Seeing the same images repeated again and again may also condition our thinking about what a travel photograph should look like, making it even more likely that people will contribute to the repetition when they pick up their cameras, says Kotama Bouabane, an instructor at OCAD University in Toronto.

"If they're seeing all these images on Instagram that are sort of the same, that's where their visual vocabulary is coming from," he says.

As a professional photographer, seeing your work recreated by others is flattering - with one exception, Snape says.

"Most of the time I see it as a positive thing, especially for those that do this as a hobby - I think it's a form of flattery," he says. But "I have had my images copied by professionals, and that's where I draw the line."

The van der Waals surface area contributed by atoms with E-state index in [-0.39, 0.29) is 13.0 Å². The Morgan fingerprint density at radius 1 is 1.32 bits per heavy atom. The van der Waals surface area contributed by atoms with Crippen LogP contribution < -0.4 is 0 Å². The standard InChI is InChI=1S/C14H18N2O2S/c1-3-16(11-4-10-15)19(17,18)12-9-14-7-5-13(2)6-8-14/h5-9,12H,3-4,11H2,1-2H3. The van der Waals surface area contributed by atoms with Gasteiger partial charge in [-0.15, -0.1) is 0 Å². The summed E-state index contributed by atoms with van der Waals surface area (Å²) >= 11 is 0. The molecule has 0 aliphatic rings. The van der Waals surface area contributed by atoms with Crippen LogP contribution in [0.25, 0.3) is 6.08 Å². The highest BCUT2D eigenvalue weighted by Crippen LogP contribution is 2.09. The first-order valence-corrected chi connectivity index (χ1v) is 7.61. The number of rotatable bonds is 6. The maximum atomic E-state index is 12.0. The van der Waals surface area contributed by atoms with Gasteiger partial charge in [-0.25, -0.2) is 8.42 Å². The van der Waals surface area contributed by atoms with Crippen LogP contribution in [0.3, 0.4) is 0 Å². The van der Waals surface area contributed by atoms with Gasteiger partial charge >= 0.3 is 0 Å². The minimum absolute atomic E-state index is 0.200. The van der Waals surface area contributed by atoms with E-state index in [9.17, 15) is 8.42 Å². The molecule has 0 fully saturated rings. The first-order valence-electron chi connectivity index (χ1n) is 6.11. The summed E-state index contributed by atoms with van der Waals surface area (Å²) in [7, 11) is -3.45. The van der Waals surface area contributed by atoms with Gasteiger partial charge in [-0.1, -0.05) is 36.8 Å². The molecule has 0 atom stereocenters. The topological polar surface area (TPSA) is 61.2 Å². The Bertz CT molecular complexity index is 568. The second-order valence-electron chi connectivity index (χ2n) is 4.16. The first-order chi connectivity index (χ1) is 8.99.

However, given the nature of travel photography, it is practically impossible to prove that any one photographer owns a certain shot, Rebick says.

"Because my pictures are of buildings or of a landscape, you can't really claim that as your own." Looking for someone interesting to follow on Instagram?

We asked five popular Canadian Instagram photographers for their recommendations.

CALLUM SNAPE It's hard to pick just one, but my good friend Elizabeth Gadd (@elizabethgadd) creates some stunning images. All of her images are very unique. Her use of human subjects in wild places creates an emotional response in the viewer that is unparalleled. Garrett King (@shortstache) and Jason Charles Hill (@jasoncharleshill) are two others I highly recommend.